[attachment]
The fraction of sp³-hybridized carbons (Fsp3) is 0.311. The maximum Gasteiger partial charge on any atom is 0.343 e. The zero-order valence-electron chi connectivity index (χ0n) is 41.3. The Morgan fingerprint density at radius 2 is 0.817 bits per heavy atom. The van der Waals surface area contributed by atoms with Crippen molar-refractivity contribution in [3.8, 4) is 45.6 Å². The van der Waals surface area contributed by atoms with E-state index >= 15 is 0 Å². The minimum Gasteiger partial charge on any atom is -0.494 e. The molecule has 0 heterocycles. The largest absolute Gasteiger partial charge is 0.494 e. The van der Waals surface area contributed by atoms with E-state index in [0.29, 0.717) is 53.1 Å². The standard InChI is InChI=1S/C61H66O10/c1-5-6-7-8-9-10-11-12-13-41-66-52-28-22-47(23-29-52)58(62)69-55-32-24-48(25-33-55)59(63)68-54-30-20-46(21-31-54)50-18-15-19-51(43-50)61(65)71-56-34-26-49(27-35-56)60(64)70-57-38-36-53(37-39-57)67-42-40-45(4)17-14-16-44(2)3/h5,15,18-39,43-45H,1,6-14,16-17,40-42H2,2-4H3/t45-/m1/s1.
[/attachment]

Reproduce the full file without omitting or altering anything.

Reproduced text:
The fraction of sp³-hybridized carbons (Fsp3) is 0.311. The maximum Gasteiger partial charge on any atom is 0.343 e. The zero-order valence-electron chi connectivity index (χ0n) is 41.3. The Morgan fingerprint density at radius 2 is 0.817 bits per heavy atom. The van der Waals surface area contributed by atoms with Crippen molar-refractivity contribution in [3.8, 4) is 45.6 Å². The van der Waals surface area contributed by atoms with E-state index >= 15 is 0 Å². The minimum Gasteiger partial charge on any atom is -0.494 e. The molecule has 0 heterocycles. The largest absolute Gasteiger partial charge is 0.494 e. The van der Waals surface area contributed by atoms with E-state index in [0.29, 0.717) is 53.1 Å². The standard InChI is InChI=1S/C61H66O10/c1-5-6-7-8-9-10-11-12-13-41-66-52-28-22-47(23-29-52)58(62)69-55-32-24-48(25-33-55)59(63)68-54-30-20-46(21-31-54)50-18-15-19-51(43-50)61(65)71-56-34-26-49(27-35-56)60(64)70-57-38-36-53(37-39-57)67-42-40-45(4)17-14-16-44(2)3/h5,15,18-39,43-45H,1,6-14,16-17,40-42H2,2-4H3/t45-/m1/s1.